Jesmyn Ward is kind of a big deal.
Well, she’s actually more than a big deal.
And she lives in my backyard.
And still, I mention her all the time, and people have no idea who she is or why I’m so obsessed with her.
And that’s frustrating. Even infuriating at times.
Jesmyn, an author from DeLisle, is the only woman to win the National Book Award Twice. She also won a “genius grant” for her writing, which in my opinion, are works of art.
Most recently, she was named one of the 100 most influential people of 2018 by Time.
“Jesmyn Ward’s writing is brutal and moving, tragic and beautiful,” wrote Lee Daniels, “Empire” co-creator.
Jesmyn’s writings about the realities for black men in the South were similar to how Daniels feels about where he grew up in Philadelphia.
“Jesmyn captures the African-American experience with authenticity and nuance,” he wrote. “She is a modern-day William Faulkner, painting tapestries of an America that has not been heard.”
But Jesmyn’s message in her work is loud and clear. And her voice can’t be silenced.
Bustle says Jesmyn is an author you must read if you haven’t already picked up one of her books.
I think you should start with her memoir, Men We Reaped, where Jesmyn essentially tells her story through the lives of five black men on the Mississippi Coast, one of them being her own brother, who died too soon.
Her journey through life made me think about my own family and how I grew up in Kiln, just a 10-minute drive from DeLisle, the place where Jesmyn still calls home.
“Ms. Ward could be speaking about all of them when she writes of one, ‘He wanted more for himself, but he didn’t know how to get it,’” Dwight Garner wrote in a New York Times book review.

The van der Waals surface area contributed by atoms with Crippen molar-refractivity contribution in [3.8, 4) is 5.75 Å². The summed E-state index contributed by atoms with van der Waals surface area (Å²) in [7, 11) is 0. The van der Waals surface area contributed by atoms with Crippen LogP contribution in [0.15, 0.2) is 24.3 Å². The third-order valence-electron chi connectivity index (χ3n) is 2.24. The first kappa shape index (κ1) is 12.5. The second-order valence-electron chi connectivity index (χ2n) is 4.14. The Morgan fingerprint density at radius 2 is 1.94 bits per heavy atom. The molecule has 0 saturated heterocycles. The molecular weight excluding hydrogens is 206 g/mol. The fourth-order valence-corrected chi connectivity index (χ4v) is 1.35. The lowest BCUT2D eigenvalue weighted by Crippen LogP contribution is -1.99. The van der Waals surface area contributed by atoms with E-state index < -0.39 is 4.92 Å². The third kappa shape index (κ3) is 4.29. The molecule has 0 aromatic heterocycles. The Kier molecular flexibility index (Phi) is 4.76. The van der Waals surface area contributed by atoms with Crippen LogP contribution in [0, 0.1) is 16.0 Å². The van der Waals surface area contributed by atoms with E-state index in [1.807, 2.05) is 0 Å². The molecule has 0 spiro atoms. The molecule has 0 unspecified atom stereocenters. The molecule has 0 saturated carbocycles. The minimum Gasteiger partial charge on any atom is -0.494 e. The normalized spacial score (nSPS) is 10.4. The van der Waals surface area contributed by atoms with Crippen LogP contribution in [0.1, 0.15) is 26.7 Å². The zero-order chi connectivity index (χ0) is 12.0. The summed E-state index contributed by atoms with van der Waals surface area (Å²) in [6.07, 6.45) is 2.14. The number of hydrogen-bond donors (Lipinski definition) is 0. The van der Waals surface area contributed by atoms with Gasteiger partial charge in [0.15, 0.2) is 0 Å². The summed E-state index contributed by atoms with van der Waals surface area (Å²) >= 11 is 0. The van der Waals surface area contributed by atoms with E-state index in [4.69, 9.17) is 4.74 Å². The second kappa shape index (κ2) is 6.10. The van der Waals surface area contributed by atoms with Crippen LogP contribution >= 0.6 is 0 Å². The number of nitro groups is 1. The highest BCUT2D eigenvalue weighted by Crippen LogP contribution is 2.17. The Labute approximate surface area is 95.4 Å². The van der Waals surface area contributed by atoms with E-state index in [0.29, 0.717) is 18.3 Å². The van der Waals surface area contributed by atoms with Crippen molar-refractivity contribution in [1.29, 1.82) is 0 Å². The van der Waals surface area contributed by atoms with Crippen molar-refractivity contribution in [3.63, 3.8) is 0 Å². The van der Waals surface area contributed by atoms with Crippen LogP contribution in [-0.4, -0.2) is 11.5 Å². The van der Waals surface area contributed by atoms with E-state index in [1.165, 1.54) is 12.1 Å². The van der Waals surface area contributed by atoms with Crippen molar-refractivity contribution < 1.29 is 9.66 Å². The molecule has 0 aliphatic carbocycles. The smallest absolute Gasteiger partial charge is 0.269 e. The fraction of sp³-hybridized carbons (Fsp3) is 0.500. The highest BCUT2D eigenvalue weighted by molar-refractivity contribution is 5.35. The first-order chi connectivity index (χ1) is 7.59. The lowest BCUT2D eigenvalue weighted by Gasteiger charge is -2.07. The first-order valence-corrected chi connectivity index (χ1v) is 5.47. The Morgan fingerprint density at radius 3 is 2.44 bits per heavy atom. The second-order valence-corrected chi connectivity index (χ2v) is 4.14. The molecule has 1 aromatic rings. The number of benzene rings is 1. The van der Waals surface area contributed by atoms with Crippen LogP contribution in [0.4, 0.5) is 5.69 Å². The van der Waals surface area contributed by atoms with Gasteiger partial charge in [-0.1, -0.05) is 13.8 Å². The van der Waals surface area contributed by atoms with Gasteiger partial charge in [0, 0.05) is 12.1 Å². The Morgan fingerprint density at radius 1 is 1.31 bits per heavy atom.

Her work is polarizing and makes you confront your own beliefs about race, class and privilege in the Deep South.
And her commencement speech to graduates at Tulane University in New Orleans had me in tears.
Once again, South Mississippi, Jesmyn makes you confront your upbringing, your privilege and your feelings about your neighbors. It cuts a knife through your morals, forcing you to empathize with the people who live down the street but have an entirely different experience living in Mississippi.
When she left for Stanford, Ward said she “didn’t understand that my mother and father had given me an outrageous gift, because I didn’t have to choose between eating and education.”
“I was the child of cleaning women and bootleggers, factory workers and landscapers,” she told Tulane graduates. Her mother scrubbed floors and toilets, and her grandmother stood on assembly lines for 10 hour shifts, doing quality control on Pepto Bismol bottles.
They told her every day, she said, like a prayer: “You will go to college.”
Jesmyn thought going away to university “would be key to escape being poor, black and Southern,” she said.
She was wrong. And she confronted that in her speech and her life choices.
If you have 20 minutes, watch this speech and show it to your children, to your mothers, to your sisters and your friends.
Don’t wait two days for Amazon Prime — go to Pass Christian Books and get copies of Jesmyn’s work.
We have a hometown hero who lives just up the road. Know her, scream her name loud, and help make sure her voice is never silenced.